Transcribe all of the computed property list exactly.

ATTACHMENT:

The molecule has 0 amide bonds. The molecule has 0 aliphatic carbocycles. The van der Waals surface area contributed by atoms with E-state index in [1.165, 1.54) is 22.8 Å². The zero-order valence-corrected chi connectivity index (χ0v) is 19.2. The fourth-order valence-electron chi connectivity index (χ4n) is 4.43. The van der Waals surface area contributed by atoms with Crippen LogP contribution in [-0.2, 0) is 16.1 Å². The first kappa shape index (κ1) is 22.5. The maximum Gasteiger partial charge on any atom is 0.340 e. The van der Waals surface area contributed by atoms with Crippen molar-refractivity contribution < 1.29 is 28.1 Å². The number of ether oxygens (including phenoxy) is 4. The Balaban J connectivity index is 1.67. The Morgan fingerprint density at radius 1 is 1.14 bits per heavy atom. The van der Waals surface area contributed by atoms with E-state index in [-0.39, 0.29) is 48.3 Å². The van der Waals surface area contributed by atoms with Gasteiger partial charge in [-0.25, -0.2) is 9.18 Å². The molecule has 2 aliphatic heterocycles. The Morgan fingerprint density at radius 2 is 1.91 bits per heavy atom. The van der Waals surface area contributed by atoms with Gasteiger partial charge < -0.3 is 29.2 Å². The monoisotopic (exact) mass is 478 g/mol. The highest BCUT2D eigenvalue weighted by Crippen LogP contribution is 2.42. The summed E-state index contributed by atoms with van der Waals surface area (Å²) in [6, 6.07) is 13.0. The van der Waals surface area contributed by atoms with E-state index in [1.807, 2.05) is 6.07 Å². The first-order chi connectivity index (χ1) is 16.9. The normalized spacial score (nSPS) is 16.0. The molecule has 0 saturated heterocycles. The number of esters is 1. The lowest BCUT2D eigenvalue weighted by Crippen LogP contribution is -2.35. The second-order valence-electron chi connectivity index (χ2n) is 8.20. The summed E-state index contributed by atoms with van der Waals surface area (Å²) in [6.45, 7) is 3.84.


The molecule has 0 amide bonds. The molecule has 0 aliphatic carbocycles. The van der Waals surface area contributed by atoms with E-state index in [1.165, 1.54) is 22.8 Å². The zero-order valence-corrected chi connectivity index (χ0v) is 19.2. The fourth-order valence-electron chi connectivity index (χ4n) is 4.43. The van der Waals surface area contributed by atoms with Crippen LogP contribution in [-0.2, 0) is 16.1 Å². The first kappa shape index (κ1) is 22.5. The maximum Gasteiger partial charge on any atom is 0.340 e. The van der Waals surface area contributed by atoms with Crippen molar-refractivity contribution < 1.29 is 28.1 Å². The number of ether oxygens (including phenoxy) is 4. The Balaban J connectivity index is 1.67. The Morgan fingerprint density at radius 1 is 1.14 bits per heavy atom. The van der Waals surface area contributed by atoms with E-state index in [-0.39, 0.29) is 48.3 Å². The van der Waals surface area contributed by atoms with Gasteiger partial charge in [-0.25, -0.2) is 9.18 Å². The molecule has 2 aliphatic heterocycles. The Morgan fingerprint density at radius 2 is 1.91 bits per heavy atom. The van der Waals surface area contributed by atoms with Gasteiger partial charge < -0.3 is 29.2 Å². The monoisotopic (exact) mass is 478 g/mol. The highest BCUT2D eigenvalue weighted by Crippen LogP contribution is 2.42. The summed E-state index contributed by atoms with van der Waals surface area (Å²) in [6, 6.07) is 13.0. The van der Waals surface area contributed by atoms with E-state index in [1.807, 2.05) is 6.07 Å². The first-order chi connectivity index (χ1) is 16.9. The normalized spacial score (nSPS) is 16.0. The molecule has 0 saturated heterocycles. The number of esters is 1. The lowest BCUT2D eigenvalue weighted by Crippen LogP contribution is -2.35. The second-order valence-electron chi connectivity index (χ2n) is 8.20. The summed E-state index contributed by atoms with van der Waals surface area (Å²) in [6.45, 7) is 3.84.